Where to pop your Christmas market cherry in Europe

On the first day of Christmas* my true love gave to me A TICKET TO SEE CHRISTMAS IN GERMANY.

Folks, such was my glee back in 2015 when I spent three weeks walking through as many Christmas markets in Eastern Europe as I could. And now, after spending most of 2016 doing this:

giphy-4

I can FINALLY release my Yuletide bowels (wow, that did not sound as gross in my head).

A European Christmas market experience is an absolute must – MUST – at least once in your lifetime. There are literally hundreds of markets dotted across the continent, but, like the Kardashian-Jenner sisters, not all are created equal. Not sure where to head? Grab your stocking-shaped souvenir wine mug, dear friends, and let’s go for a stroll…

vienna-christmas-gluhwien

You: “I am on a budget. Srsly, the amount of ramen I ate to save up for this trip…”
Go to: Prague, Czech Republic


img_3341

Praha is a bone fide wet dream for those on a budget and/or short on time. When the clock strikes 10am on the city’s magical Astronomical Clock, wander across the road to Old Town Square. Tick off all the main sites around the square (oh hai there, St. Nicholas’ Church) as you stall-hop munching your way through warm and chewy gingerbread, Czech “prosciutto” (a lump of ham the size of a small child, slapped on a paper plate and served with a fork) and trdelník – a hollow, sweet pastry cooked kebab-style and doused in sugar.

 

Eschew the mulled wine for pilsner, because Prague, and if you’ve got some koruna to spare, stock up on some cute AF wooden tree decorations and glass snow globes. A five-minute walk down the road into New Town (still old, lezbihonest) is Wenceslas Square, which is named for Good King Wenceslas and home to a solid market offering, too.


You: “I want to eat pretzels in beautiful settings.”
Go to: Vienna, Austria

dsc05470

 

Sweet Unborn Baby Jesus, where to I even start here? Probably at Maria-Theresien-Platz, where a Christmas village is sandwiched between two of Vienna’s most insanely beautiful museums. Arrive at 11am to tuck into a cheesy, pizza-topped pretzel for breakfast before walking off those carbs at the Natural History Museum and the Kunsthistorisches Museum opposite. When dessert o’clock hits, treat yo’self to a basic cinnamon-dusted pretzel or the blowout chocolate-coated one rolled in nuts or coconut. MMMMMmmm yessir.

 

When the sun sets follow the fairy light decorated trees along Ringstrasse to Wien’s majestic City Hall, where you’ll find a market of some 150 stalls. This year’s market features two ice rinks so you can indulge in every wintry experience in one place. There’s also heaps of activities for kids, and plenty of Glühwein variations for adults. Just sayin’.

 

Yes: “I want to solve a problem like Maria. And celebrate Christmas. Don’t judge me.”
Go to: Salzburg, Austria

img_2858

 

Let’s be real here: Salzburg is disgustingly beautiful year-round, but there’s something magical about the streets and squares adorned in fairy lights and giant green garlands. The city also happens to be Mecca for Sound of Music lovers, so if you plan to knock both tourist experiences off in one trip, I strongly advice to tick off the movie sites BEFORE getting stuck into the markets, because before long you’ll find yourself two glasses of schnapps in and lose all sense of direction. I know this, because it happened to a friend of mine *looks away shiftily*.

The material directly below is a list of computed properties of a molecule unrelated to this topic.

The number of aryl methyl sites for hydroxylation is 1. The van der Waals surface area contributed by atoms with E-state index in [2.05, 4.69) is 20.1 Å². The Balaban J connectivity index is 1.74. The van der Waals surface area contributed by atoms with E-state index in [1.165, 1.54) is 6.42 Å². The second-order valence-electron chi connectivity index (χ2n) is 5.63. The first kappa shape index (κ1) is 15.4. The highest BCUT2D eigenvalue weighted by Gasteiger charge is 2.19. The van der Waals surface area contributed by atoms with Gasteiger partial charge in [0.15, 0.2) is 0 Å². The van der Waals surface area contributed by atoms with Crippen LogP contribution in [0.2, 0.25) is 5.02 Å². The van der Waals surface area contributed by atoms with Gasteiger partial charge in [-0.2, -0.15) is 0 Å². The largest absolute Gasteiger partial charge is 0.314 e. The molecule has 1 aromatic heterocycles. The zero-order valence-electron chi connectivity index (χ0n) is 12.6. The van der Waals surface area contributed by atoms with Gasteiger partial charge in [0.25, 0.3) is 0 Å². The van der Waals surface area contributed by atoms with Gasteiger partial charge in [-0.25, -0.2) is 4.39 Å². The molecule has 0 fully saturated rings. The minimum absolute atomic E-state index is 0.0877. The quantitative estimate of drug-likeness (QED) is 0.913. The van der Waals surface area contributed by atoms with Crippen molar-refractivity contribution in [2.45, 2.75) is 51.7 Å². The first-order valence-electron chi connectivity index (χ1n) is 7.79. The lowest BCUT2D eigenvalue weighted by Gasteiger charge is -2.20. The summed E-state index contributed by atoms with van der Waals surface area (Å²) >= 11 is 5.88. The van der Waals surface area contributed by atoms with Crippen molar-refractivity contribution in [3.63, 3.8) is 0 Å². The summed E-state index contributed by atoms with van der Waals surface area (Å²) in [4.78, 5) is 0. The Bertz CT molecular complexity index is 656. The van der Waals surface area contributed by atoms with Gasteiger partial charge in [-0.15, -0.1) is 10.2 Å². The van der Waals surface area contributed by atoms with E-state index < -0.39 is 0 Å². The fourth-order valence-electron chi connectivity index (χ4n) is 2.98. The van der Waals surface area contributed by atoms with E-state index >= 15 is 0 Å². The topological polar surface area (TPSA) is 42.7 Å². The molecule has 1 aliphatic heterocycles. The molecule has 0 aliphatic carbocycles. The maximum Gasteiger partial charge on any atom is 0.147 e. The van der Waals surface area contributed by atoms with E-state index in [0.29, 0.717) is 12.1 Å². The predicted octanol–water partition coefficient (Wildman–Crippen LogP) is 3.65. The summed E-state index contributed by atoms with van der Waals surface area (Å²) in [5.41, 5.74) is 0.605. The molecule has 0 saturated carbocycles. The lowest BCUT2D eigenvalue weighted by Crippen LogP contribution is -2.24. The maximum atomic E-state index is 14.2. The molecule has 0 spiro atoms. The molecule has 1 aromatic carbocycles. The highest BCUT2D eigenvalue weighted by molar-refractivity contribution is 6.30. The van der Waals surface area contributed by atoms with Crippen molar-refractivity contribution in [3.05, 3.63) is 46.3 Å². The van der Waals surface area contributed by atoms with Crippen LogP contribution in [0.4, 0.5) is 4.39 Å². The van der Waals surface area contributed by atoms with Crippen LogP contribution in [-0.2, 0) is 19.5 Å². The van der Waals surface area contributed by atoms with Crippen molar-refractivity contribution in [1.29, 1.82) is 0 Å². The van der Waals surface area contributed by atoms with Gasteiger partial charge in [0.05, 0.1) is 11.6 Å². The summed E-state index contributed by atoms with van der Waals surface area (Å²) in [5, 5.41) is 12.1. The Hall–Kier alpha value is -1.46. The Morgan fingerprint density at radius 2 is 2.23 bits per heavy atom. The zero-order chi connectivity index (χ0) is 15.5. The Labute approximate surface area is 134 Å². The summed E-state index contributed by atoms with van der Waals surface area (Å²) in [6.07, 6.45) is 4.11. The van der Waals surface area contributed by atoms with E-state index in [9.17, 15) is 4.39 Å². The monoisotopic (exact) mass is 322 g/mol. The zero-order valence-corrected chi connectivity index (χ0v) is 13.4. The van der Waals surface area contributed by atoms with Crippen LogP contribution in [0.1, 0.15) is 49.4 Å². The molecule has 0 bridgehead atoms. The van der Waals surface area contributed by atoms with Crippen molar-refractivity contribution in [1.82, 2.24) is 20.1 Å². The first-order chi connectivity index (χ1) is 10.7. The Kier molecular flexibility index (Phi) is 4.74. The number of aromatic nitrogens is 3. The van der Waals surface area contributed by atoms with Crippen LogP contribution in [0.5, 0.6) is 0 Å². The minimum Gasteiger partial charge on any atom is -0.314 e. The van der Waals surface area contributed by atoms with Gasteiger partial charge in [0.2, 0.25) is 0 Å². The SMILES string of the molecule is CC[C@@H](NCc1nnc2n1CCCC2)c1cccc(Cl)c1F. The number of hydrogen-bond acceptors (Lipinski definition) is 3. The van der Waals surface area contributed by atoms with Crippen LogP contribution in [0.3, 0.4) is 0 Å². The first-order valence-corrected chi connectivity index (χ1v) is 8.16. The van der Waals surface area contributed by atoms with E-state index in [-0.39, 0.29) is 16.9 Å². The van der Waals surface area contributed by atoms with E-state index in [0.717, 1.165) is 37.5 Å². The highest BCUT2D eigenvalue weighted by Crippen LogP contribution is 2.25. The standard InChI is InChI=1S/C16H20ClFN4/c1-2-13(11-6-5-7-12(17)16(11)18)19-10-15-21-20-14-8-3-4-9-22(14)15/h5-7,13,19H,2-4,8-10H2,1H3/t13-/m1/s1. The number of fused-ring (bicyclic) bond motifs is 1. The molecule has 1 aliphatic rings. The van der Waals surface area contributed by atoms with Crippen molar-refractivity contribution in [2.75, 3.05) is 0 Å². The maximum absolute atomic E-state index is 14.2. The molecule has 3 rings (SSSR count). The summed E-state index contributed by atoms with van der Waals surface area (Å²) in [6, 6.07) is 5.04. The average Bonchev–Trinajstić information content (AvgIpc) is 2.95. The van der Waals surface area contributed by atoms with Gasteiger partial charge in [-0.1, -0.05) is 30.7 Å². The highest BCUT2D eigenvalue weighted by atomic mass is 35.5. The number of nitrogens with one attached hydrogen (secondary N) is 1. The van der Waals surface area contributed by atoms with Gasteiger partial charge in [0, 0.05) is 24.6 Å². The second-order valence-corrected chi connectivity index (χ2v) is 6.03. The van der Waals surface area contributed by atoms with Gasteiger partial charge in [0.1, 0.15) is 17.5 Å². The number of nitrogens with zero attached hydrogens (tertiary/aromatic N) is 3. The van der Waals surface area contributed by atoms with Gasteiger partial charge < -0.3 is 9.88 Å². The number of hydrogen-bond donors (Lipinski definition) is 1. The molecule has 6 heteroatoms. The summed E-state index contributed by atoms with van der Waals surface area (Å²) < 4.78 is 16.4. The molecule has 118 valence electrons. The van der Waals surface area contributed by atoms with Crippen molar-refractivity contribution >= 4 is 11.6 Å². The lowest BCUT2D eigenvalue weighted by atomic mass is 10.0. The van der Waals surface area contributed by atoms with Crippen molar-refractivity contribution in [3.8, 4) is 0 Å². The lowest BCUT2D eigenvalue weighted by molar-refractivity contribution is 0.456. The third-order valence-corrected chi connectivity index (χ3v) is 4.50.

You: “I don’t *love* crowds, but I freaking love Christmas.”
Go to: Bratislava, Slovakia

dsc05565

 

Slovakia’s capital is another one of those compact, see-it-in-day places, and the Christmas market offerings are solid. Like the others, expect a good mix of food and gift stalls weaving in and out of the squares around the Old Town. Unlike the others, expect less crowds and a little more challenges with the language as a lot less people speak English. That said, “schnapps” is widely understood. A walking tour of the city shouldn’t take more than a few hours, so take your time to take in the sites and some Yuletide cheer along the way.

 

dsc05546

 

 

You: “The European Christmas market experience has been top of my bucket list since I was an embryo and I am about to go H.A.M.”
Go to: Nuremberg, Germany

 

img_3437

 

TBH, anywhere in Germany will deliver the Christmas goods you’ve spent so long hyping up in your head, be it the fairground atmosphere of Berlin’s markets or the festive vibes in Munich (which is the beer capital of the world, so good cheer is literally a year-round thing).

 

But you’ve flown to Germany for the Real Deal, armed with nothing but one pair of pants and several rather fetch Christmas jumpers. You know your Yuletide shit, so there’s only one place for you: Nuremberg. We’re talking postcard-perfect village scenes that look like damn David Jones window displays, and a s-p-r-a-w-l-i-n-g market that sells pretty much anything and everything Christmassy, albeit at very touristy prices, if you catch my drift.

 

giphy

 

Final festive tips: 

  • Drop a couple of bucks’ deposit on a Christmas mug to fill up at the different food and drink stalls around the market. You can return it to get your deposit back, or you could just not be a grinch and keep the mug because it’s cute and it’s Christmas and you won’t ever use it for practical purposes back home but that’s for Future You to worry about.
  • Most souvenir stalls at the major markets like Nuremberg and Vienna take cards, so save your cash for the foodie stalls.
  • Hang around at night for roving Christmas entertainment.
  • Take a circuit of the entire market BEFORE diving in and buying all the things. Compare the prices and don’t be afraid to bargain. Tis the season to haggle like a boss.

giphy-2

 

 

 

*December 5, 2015